2012 Toronto Fringe Festival: 21 Days

Life is precious in Bad Dress Productions' heartwrenching new musical

Presented by Bad Dress Productions
Created and directed by Jessica Kostuck
Written by Tabia Lau

Elizabeth Conway and Ryan Anning in 21 Days

If you found out you only had 21 days to live, what would you seek to accomplish? Who would you spend your time with, and how? These are the difficult questions that young Julie (Elizabeth Conway) is faced with in 21 Days, a new musical playing at Robert Gill Theatre as part of this year’s Toronto Fringe Festival.

After being diagnosed with an undisclosed disease, Julie only has 21 days left to live, a fact she laments in a fast-paced opening song. Working in her parents’ bakery with sassy co-worker Dorothy (Alex Mealia), she is admired from afar by a shy writer named Ben (Ryan Anning), who desperately wants to ask her out but cannot find his nerve. Happy couple Dan (Brendan Doherty) and Dal (Peter Perri) encourage Ben to “Try Again,” a song replete with upbeat choreographed steps, which gives Ben the courage he needs. Julie ultimately turns him down, but the next scene with her parents (played by Elyse Lewis and Mark Piggot) reveals that she has been taught to stay home and “Stay Safe,” since she has so little time left. However, Julie’s feelings for Ben prevail, and on their first dinner date, amid his nervous stammering, she explains to him the significance of the next 21 days.

Ben and Julie’s short timeline forces them to make a quick decision for their future, and they become engaged very quickly and find themselves preparing for their wedding in a scene of nervous energy and comedy. What ensues after their nuptials, however, is quite heavy and intense, with the two characters each wanting different things from their hasty marriage. The first half of 21 Days is upbeat and funny, while the second half is quite the opposite, offering the audience a glimpse into the terrifying reality of a terminal illness at a young age.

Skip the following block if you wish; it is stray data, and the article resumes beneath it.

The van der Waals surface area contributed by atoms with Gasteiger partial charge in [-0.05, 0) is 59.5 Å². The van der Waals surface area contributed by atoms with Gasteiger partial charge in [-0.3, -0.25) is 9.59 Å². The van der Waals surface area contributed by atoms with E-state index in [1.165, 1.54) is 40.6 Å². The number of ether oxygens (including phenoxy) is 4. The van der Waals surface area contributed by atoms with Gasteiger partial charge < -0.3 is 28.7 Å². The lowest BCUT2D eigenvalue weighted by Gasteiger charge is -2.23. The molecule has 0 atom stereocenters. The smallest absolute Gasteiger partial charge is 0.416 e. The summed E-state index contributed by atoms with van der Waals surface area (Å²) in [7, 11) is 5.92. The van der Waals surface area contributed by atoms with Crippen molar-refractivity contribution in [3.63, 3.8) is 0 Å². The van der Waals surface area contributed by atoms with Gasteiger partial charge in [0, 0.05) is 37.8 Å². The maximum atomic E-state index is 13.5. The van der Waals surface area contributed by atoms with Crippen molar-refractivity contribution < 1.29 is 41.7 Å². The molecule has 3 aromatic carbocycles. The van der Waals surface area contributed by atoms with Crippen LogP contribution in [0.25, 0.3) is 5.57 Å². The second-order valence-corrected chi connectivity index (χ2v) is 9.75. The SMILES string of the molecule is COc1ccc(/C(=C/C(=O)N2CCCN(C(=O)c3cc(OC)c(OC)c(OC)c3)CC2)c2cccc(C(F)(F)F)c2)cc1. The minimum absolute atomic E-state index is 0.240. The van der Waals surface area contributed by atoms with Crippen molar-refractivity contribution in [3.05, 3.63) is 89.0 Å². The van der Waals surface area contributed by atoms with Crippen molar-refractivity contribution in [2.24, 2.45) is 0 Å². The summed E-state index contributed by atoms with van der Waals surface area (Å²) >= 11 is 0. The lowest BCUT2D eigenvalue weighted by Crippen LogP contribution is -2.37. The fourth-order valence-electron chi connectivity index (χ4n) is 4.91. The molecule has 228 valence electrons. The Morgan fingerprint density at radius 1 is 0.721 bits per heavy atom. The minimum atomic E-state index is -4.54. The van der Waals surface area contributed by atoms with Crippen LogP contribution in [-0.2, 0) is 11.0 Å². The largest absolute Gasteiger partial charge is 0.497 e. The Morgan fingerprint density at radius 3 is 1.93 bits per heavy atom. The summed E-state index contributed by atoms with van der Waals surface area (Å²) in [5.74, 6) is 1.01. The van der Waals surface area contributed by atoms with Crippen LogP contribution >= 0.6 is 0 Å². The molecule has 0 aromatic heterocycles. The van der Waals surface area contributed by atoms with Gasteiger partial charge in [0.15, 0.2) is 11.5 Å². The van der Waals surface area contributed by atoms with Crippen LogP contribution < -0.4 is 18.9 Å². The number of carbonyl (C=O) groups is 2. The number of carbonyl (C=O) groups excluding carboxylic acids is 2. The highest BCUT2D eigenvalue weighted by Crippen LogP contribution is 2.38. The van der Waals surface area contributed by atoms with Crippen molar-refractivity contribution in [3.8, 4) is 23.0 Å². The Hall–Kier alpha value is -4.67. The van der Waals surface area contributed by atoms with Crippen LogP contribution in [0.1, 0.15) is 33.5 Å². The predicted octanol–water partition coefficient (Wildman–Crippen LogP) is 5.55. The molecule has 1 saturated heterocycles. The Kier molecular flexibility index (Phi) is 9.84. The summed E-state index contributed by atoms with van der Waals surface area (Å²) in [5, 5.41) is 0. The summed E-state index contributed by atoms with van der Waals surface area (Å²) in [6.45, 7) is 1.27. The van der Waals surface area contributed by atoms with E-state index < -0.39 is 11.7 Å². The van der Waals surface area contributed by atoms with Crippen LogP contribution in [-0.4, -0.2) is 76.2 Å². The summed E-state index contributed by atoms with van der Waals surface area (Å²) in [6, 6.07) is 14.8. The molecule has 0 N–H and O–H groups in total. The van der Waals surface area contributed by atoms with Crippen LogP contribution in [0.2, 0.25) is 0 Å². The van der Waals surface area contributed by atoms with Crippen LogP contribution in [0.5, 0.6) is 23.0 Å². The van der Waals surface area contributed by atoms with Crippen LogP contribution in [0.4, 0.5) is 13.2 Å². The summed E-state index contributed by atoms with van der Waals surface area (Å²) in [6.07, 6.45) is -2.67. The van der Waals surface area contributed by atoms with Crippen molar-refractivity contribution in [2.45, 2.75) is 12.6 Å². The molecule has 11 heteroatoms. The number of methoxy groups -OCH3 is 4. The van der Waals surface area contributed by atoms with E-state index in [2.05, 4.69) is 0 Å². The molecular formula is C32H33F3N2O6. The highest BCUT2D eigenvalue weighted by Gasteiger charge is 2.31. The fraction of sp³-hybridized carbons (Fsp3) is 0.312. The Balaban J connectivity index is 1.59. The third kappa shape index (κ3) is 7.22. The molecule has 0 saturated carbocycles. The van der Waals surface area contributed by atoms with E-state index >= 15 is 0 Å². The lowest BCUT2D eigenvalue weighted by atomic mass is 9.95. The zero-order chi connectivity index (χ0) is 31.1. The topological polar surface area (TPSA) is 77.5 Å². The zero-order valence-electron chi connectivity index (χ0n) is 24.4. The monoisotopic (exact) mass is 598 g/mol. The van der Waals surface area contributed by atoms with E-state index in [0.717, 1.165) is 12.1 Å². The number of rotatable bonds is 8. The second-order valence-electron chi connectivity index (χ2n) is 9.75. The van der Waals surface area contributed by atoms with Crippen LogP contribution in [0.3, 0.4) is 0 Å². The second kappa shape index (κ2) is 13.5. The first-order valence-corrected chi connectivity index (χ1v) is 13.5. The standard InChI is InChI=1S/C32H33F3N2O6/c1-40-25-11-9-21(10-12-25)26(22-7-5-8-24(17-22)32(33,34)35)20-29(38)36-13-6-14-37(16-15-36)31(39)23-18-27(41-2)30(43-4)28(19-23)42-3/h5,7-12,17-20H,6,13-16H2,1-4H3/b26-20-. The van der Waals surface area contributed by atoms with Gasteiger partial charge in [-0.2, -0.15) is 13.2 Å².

Elizabeth Conway is sincere and endearing as Julie, keeping the audience hopeful that she will somehow defy the odds that her doctors have set against her. Clearly smitten, Ryan Anning’s lovably awkward Ben delivers some of the best lines in the show, and Brendan Doherty gives a breakout performance as one half of Dan and Dal, his excellent singing voice setting him apart.

Full of heart, 21 Days is a thought-provoking, clever production that forces the audience to ask themselves what their own priorities would be in such a short timeline.

21 Days is playing until July 15th at Robert Gill Theatre. Visit fringetoronto.com for a full schedule and to buy tickets.

Show Dates: 
Sun, 2012-07-08 - Sun, 2012-07-15
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